The article gives some history on how Bendamustine was developed, how and why it works on lymphoma cells, how it might best be used, and what clinical trials have told us about its effectiveness.
In the article, you'll learn some fascinating tidbits, like:
- Bendamustine was developed in East Germany in the early 1960s, but wasn't widely used or known about in Western Europe and the U.S. until the early 1990s, after things opened up over there.
- It is related to the mustard has used in World War I.
- It is generally better tolerated and more effective than CHOP, especially when combined with Rituxan.
- It was named for Benedetto DaMustini, a young Italian immigrant who sold sausages from a small stand outside the East German hospital where it was developed. One night, after a long session of working on the compound, the lead researcher was about to give up on his efforts. He stopped for a sausage at the stand, and, refreshed by his snack, returned to work in the lab. A few hours later, he had his breakthrough. He went outside, thanked the boy for his sausage, asked the boy his name, and declared that he would name his new cancer treatment Bendamustine after young Benedetto DaMustini.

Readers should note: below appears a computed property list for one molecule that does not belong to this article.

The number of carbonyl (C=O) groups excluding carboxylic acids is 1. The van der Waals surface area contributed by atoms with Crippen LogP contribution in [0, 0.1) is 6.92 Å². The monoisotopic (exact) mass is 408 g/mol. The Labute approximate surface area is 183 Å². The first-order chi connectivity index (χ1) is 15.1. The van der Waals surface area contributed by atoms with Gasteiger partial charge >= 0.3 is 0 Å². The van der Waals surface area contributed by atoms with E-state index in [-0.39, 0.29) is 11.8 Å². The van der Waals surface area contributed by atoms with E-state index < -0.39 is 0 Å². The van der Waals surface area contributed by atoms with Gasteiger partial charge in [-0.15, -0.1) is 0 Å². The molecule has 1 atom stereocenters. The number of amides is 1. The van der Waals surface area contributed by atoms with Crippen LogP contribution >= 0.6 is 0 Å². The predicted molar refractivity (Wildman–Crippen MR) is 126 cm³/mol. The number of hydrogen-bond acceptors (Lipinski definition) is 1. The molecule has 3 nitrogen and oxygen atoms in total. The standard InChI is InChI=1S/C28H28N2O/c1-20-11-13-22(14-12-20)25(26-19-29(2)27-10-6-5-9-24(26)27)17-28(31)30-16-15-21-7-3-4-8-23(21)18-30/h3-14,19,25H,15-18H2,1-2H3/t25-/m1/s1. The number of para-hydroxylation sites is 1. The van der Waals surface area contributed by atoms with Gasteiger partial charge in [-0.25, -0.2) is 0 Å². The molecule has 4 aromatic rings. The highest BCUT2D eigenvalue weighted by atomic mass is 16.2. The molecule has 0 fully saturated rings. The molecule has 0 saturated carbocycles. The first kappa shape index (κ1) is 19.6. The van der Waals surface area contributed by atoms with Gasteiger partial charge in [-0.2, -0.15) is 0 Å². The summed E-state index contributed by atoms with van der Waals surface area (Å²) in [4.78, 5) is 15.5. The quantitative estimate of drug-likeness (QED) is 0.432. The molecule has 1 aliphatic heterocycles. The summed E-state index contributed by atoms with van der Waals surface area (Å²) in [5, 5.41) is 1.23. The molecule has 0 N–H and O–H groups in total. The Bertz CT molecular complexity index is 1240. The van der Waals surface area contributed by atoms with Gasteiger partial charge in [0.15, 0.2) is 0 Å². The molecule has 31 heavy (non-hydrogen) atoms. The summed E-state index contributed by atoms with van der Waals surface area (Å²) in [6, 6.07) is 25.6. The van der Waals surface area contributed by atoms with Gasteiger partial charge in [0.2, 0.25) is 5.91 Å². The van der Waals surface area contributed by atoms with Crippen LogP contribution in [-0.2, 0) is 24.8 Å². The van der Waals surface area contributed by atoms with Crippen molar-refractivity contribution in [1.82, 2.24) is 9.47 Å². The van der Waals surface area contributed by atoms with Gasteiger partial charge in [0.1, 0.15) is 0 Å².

Anyway, the stuff that you actually learn from the article is pretty interesting on its own, particularly given how much more common Bendamustine is becoming as a treatment for Follicular Lymphoma. As I have mentioned before, Dr. R and I have talked about it as a possible next treatment for me, when it becomes necessary to have one, so I have a special interest in learning more about it.